The Qantas Group continued to deliver revenue growth in the first quarter of FY20, up 1.8% to a record $4.56 billion, compared with $4.49 billion in the prior corresponding period.

Qantas has posted record first-quarter revenue but flagged a profit hit of up to $55 million from protests in Hong Kong and the ongoing trade war.

The carrier’s Q1 record was mostly thanks to a 4.4% jump in international revenue and strong growth at Qantas Loyalty. This offset a drop in demand for domestic leisure.

Qantas Group CEO Alan Joyce said the record revenue result for quarter one showed the national carrier was positioned well to respond to continued mixed market conditions.

“The Group continues to perform well, with strength in key parts of our portfolio helping to offset softness in other areas,”

Alan Joyce, Qantas Group CEO


Key developments across the Group, since 1 July 2019


  • In-principle approval of a second Haneda slot for Qantas International, with additional Australia-Japan services starting in April 2020.
  • The arrival of the ninth Qantas Dreamliner and the retirement of another 747, leaving six in the fleet. Two more Dreamliners will be added to Qantas International by the end of the 2019 calendar.
  • Regulatory approval for a new joint business with American Airlines, and the announcement of two associated routes: Brisbane to Chicago and Brisbane to San Francisco.
  • Completion of the first of three Project Sunrise research flights, with the first direct commercial airline flight from New York to Sydney cutting three hours of total travel time.
  • Completion of the first of 12 Airbus A380 cabin upgrades, providing a 27% increase in premium seating to meet demand and improve the economics of these aircraft.
  • Qantas Frequent Flyer announced a new customer loyalty partnership with BP which will allow customers to earn Qantas Points on fuel and purchases in service stations.
  • Woolworths Rewards and Qantas Frequent Flyer revamped its decade-long partnership to make the tie-up simpler and more rewarding, with points earned on groceries increasing by almost 15%.
  • Expansion of Qantas Business Lounge in Singapore complete with the new First Lounge to open in November.



Karry On - Qantas

“Domestically, published competitor capacity is set to increase despite the weakness in the market. The Qantas Group will maintain its strategic position in all parts of the market and therefore our total domestic capacity is expected to grow by up to 1 percent in the second half.”

Alan Joyce, Qantas Group CEO

Group Domestic Unit Revenue fell by 0.9% due to mixed market conditions.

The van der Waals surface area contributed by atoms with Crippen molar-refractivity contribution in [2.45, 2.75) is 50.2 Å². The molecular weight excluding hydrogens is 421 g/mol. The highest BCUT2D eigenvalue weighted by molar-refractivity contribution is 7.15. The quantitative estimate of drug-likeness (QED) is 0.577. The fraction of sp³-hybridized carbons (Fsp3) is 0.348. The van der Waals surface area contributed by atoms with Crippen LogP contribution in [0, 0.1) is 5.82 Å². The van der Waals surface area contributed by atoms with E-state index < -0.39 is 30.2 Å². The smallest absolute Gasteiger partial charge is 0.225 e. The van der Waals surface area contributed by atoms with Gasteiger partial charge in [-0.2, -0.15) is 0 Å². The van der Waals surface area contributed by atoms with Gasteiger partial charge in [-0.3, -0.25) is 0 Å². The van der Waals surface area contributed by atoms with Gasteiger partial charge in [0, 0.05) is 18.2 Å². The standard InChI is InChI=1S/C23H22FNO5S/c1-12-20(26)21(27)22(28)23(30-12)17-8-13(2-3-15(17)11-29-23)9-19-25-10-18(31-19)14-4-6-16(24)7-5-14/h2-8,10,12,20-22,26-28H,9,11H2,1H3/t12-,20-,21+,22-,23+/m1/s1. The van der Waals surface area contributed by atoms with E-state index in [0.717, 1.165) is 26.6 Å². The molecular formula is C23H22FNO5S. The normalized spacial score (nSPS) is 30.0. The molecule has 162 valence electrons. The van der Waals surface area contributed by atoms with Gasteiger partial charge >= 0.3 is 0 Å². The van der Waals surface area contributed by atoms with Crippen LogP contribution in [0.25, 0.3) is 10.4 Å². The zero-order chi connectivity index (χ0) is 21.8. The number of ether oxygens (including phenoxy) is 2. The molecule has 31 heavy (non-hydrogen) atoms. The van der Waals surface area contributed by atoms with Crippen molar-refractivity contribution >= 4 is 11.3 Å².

Overall, corporate travel demand was flat and small business travel demand growth slowed – but Qantas’ market share in both these segments continued to increase. Premium leisure demand remained steady.

Demand in the price-sensitive leisure market weakened. Jetstar’s Unit Revenue fell by 2.6 percent and accounted for most of the RASK decline in Group Domestic. However, Jetstar did benefit from higher load factors that supported ancillary revenue growth.



Karry On - Qantas

Group International Unit Revenue increased by 4.4%. This was led by a reduction in competitor capacity as well as benefits of network and fleet changes in Qantas International, which had its own capacity decrease of 2.5% and a Unit Revenue increase of over 6%.

“Qantas International has seen significant upside from competitor capacity contracting more than anticipated, which is expected to continue for at least the remainder of the first half.”

Alan Joyce, Qantas Group CEO

Protests in Hong Kong will negatively impact the Group’s first-half profit performance by $25 million, with an ongoing capacity reduction in place to minimise the second-half impact.

Further deterioration in global trade conditions has impacted freight demand with an expected profit impact of $25-30 million for the full year.

Qantas Loyalty continued to see strong revenue growth in line with expectations, with improvements to the Frequent Flyer program delivering increased member engagement during the period.



Karry On - Qantas

Qantas CEO, Alan Joyce

“Given the slower revenue environment, we have a strong focus on cost reduction to make sure we keep delivering on our transformation targets. Part of this is about taking opportunities to reduce complexity and constantly improving how efficiently we manage our business,”

 Alan Joyce, Qantas Group CEO

The Group has fully hedged its fuel for FY20 with the ability to benefit from significant price falls. However, recent currency movements will increase non-fuel costs by a further $25 million in the first half.

The Group remains on track to deliver at least $400 million in transformation benefits in FY20, with an increased focus on cost reduction initiatives in the second half.